Brigitte Bardot was born in September 1934 in Paris and is a French actress, singer, and model. Famous for portraying sexually emancipated personae with hedonistic lifestyles, she was one of the best-known sex symbols of the late 1950s and 1960s.
Bardot was born to wealthy bourgeois parents, and at the age of 15, she posed for the cover of Elle (May 8, 1950), France’s leading women’s magazine.
Roger Vadim, an aspiring director, was impressed and shrewdly fashioned her public and screen image as an erotic child of nature—blond, sensuous, and amoral.
In two motion pictures directed by Vadim—Et Dieu créa la femme (1956; And God Created Woman) and Les Bijoutiers du claire de lune (1958; “The Jewelers of Moonlight”)—Bardot broke contemporary film taboos against nudity and set box office records in Europe and the United States.
During her early career, professional photographer Sam Lévin’s photos contributed to the image of Bardot’s sensuality.
One showed Bardot from behind, dressed in a white corset. British photographer Cornel Lucas made images of Bardot in the 1950s and 1960s that have become representative of her public persona.
Brigitte was the subject of Simone de Beauvoir’s 1959 essay The Lolita Syndrome, which described her as a “locomotive of women’s history” and built upon existentialist themes to declare her the first and most liberated woman of post-war France.
Bardot was the darling of disaffected French leftists, to whom she symbolized an artless disregard for conventional morality. Of her many films the most notable are Vie privée (1962; “The Private Life”), Le Mépris (1963; Contempt), Viva Maria! (1965), Dear Brigitte (1965), and Masculin-Féminin (1966; Masculine Feminine). With her career waning, Bardot appeared in her final films in 1973 and subsequently retired.
Bardot retired from the entertainment industry in 1973. She had acted in 47 films, performed in several musicals, and recorded more than 60 songs.
She was awarded the Legion of Honour in 1985. After retiring, she became an animal rights activist and created the Brigitte Bardot Foundation.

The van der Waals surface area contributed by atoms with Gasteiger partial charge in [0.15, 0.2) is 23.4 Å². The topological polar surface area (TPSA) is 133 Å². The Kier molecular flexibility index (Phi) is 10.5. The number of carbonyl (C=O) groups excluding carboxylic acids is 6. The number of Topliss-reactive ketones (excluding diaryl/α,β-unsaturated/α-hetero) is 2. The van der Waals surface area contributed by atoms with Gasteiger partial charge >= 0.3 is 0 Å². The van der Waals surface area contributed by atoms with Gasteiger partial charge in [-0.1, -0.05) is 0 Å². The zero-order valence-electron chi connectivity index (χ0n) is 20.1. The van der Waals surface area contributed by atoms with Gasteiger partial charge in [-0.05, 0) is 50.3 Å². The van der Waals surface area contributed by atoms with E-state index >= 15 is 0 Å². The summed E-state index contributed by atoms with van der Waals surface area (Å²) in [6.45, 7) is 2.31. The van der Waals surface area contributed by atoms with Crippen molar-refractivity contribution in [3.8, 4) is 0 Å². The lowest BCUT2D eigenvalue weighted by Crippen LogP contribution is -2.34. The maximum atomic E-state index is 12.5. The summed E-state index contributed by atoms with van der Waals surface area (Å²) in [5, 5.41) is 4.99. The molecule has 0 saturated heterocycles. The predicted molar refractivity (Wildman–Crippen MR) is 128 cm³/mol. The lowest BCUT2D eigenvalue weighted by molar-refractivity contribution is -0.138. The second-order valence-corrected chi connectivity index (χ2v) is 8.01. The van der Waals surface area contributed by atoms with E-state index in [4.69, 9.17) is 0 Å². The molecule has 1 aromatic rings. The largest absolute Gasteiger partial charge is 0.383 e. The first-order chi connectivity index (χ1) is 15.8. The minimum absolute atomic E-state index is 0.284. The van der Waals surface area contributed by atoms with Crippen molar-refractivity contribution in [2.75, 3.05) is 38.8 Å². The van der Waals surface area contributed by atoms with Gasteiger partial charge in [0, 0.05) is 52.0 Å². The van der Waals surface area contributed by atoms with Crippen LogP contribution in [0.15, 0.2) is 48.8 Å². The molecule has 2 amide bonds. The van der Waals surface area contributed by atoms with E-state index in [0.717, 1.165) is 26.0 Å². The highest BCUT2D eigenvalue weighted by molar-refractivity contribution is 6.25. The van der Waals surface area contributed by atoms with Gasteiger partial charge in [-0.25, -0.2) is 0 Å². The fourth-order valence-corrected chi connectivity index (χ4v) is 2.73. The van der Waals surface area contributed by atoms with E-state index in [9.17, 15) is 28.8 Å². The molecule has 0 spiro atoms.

The Guardian named Bardot “one of the most iconic faces, models, and actors of the 1950s and 1960s”. She has been called a “style icon” and a “muse for Dior, Balmain, and Pierre Cardin”.
In fashion, the Bardot neckline (a wide-open neck that exposes both shoulders) is named after her. Bardot popularized this style which is especially used for knitted sweaters or jumpers although it is also used for other tops and dresses.
Bardot popularized the bikini in her early films such as Manina (1952) (released in France as Manina, la fille sans voiles).
The following year she was also photographed in a bikini on every beach in the south of France during the Cannes Film Festival.
She gained additional attention when she filmed …And God Created Woman (1956) with Jean-Louis Trintignant (released in France as Et Dieu Créa La Femme).
In it Bardot portrays an immoral teenager cavorting in a bikini who seduces men in a respectable small-town setting.
The film was an international success. Bardot’s image was linked to the shoemaker Repetto, who created a pair of ballerinas for her in 1956.
The bikini was in the 1950s relatively well accepted in France but was still considered risqué in the United States. As late as 1959, Anne Cole, one of the United States’ largest swimsuit designers, said, “It’s nothing more than a G-string. It’s at the razor’s edge of decency.”
She also brought into fashion the choucroute (“Sauerkraut”) hairstyle (a sort of beehive hairstyle) and gingham clothes after wearing a checkered pink dress, designed by Jacques Esterel, at her wedding to Charrier. She was the subject of an Andy Warhol painting.
Isabella Biedenharn of Elle wrote that Bardot “has inspired thousands (millions?) of women to tease their hair or try out winged eyeliner over the past few decades”.
A well-known evocative pose describes an iconic modeling portrait shot around 1960 where Bardot is dressed only in a pair of black pantyhose, cross-legged over her front and cross-armed over her breasts.
In the late 1960s, Bardot’s silhouette was used as a model for designing and modeling the statue’s bust of Marianne, a symbol of the French Republic.
(Photo credit: Wikimedia Commons / Wikipedia / Britannica Encyclopedia).